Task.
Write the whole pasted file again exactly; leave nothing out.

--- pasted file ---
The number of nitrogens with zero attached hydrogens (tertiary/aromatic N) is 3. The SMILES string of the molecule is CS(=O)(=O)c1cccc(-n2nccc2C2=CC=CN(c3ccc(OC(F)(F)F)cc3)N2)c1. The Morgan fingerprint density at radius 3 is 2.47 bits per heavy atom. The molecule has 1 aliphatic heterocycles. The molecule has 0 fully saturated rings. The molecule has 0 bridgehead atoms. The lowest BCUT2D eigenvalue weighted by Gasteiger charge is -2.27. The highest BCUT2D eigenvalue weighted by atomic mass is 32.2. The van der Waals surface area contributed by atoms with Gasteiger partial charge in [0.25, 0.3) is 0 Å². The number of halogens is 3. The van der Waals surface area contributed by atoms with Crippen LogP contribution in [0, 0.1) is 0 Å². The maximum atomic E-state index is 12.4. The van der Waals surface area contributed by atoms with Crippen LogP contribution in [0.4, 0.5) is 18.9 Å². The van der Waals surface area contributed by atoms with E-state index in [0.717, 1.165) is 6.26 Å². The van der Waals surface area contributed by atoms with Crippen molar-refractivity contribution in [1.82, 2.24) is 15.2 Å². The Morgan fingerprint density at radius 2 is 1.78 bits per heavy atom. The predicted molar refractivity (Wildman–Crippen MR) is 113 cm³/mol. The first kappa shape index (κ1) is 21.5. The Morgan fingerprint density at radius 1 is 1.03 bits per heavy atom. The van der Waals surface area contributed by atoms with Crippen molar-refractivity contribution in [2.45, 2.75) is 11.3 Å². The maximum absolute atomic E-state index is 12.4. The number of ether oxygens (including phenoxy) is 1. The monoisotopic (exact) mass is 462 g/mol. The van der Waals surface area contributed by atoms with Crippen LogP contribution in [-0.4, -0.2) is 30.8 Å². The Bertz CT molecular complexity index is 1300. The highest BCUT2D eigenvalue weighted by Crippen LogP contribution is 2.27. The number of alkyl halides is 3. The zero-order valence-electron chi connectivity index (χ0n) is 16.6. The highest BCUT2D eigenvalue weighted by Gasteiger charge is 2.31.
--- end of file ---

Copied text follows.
The number of nitrogens with zero attached hydrogens (tertiary/aromatic N) is 3. The SMILES string of the molecule is CS(=O)(=O)c1cccc(-n2nccc2C2=CC=CN(c3ccc(OC(F)(F)F)cc3)N2)c1. The Morgan fingerprint density at radius 3 is 2.47 bits per heavy atom. The molecule has 1 aliphatic heterocycles. The molecule has 0 fully saturated rings. The molecule has 0 bridgehead atoms. The lowest BCUT2D eigenvalue weighted by Gasteiger charge is -2.27. The highest BCUT2D eigenvalue weighted by atomic mass is 32.2. The van der Waals surface area contributed by atoms with Gasteiger partial charge in [0.25, 0.3) is 0 Å². The number of halogens is 3. The van der Waals surface area contributed by atoms with Crippen LogP contribution in [0, 0.1) is 0 Å². The maximum atomic E-state index is 12.4. The van der Waals surface area contributed by atoms with Crippen LogP contribution in [0.4, 0.5) is 18.9 Å². The van der Waals surface area contributed by atoms with E-state index in [0.717, 1.165) is 6.26 Å². The van der Waals surface area contributed by atoms with Crippen molar-refractivity contribution in [1.82, 2.24) is 15.2 Å². The Morgan fingerprint density at radius 2 is 1.78 bits per heavy atom. The predicted molar refractivity (Wildman–Crippen MR) is 113 cm³/mol. The first kappa shape index (κ1) is 21.5. The Morgan fingerprint density at radius 1 is 1.03 bits per heavy atom. The van der Waals surface area contributed by atoms with Crippen molar-refractivity contribution in [2.45, 2.75) is 11.3 Å². The maximum absolute atomic E-state index is 12.4. The number of ether oxygens (including phenoxy) is 1. The monoisotopic (exact) mass is 462 g/mol. The van der Waals surface area contributed by atoms with Crippen LogP contribution in [-0.4, -0.2) is 30.8 Å². The Bertz CT molecular complexity index is 1300. The highest BCUT2D eigenvalue weighted by Crippen LogP contribution is 2.27. The number of alkyl halides is 3. The zero-order valence-electron chi connectivity index (χ0n) is 16.6. The highest BCUT2D eigenvalue weighted by Gasteiger charge is 2.31.